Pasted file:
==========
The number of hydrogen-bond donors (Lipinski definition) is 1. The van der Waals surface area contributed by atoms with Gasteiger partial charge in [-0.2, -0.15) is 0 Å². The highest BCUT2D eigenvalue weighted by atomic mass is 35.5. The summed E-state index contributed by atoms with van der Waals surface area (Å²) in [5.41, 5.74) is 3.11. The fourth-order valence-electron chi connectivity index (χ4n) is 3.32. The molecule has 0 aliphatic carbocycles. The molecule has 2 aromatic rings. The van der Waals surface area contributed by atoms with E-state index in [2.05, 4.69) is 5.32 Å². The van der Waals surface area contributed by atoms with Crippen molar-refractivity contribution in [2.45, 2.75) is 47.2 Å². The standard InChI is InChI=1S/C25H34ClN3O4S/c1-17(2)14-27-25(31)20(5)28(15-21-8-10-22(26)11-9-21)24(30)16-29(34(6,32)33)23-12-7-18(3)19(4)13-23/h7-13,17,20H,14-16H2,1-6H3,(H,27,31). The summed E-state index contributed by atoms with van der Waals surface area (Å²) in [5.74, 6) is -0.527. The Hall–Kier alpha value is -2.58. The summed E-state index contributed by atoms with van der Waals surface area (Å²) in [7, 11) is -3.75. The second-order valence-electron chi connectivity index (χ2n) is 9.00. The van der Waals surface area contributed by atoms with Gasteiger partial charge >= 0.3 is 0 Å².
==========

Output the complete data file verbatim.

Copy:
The number of hydrogen-bond donors (Lipinski definition) is 1. The van der Waals surface area contributed by atoms with Gasteiger partial charge in [-0.2, -0.15) is 0 Å². The highest BCUT2D eigenvalue weighted by atomic mass is 35.5. The summed E-state index contributed by atoms with van der Waals surface area (Å²) in [5.41, 5.74) is 3.11. The fourth-order valence-electron chi connectivity index (χ4n) is 3.32. The molecule has 0 aliphatic carbocycles. The molecule has 2 aromatic rings. The van der Waals surface area contributed by atoms with E-state index in [2.05, 4.69) is 5.32 Å². The van der Waals surface area contributed by atoms with Crippen molar-refractivity contribution in [2.45, 2.75) is 47.2 Å². The standard InChI is InChI=1S/C25H34ClN3O4S/c1-17(2)14-27-25(31)20(5)28(15-21-8-10-22(26)11-9-21)24(30)16-29(34(6,32)33)23-12-7-18(3)19(4)13-23/h7-13,17,20H,14-16H2,1-6H3,(H,27,31). The summed E-state index contributed by atoms with van der Waals surface area (Å²) in [5.74, 6) is -0.527. The Hall–Kier alpha value is -2.58. The summed E-state index contributed by atoms with van der Waals surface area (Å²) in [7, 11) is -3.75. The second-order valence-electron chi connectivity index (χ2n) is 9.00. The van der Waals surface area contributed by atoms with Gasteiger partial charge >= 0.3 is 0 Å².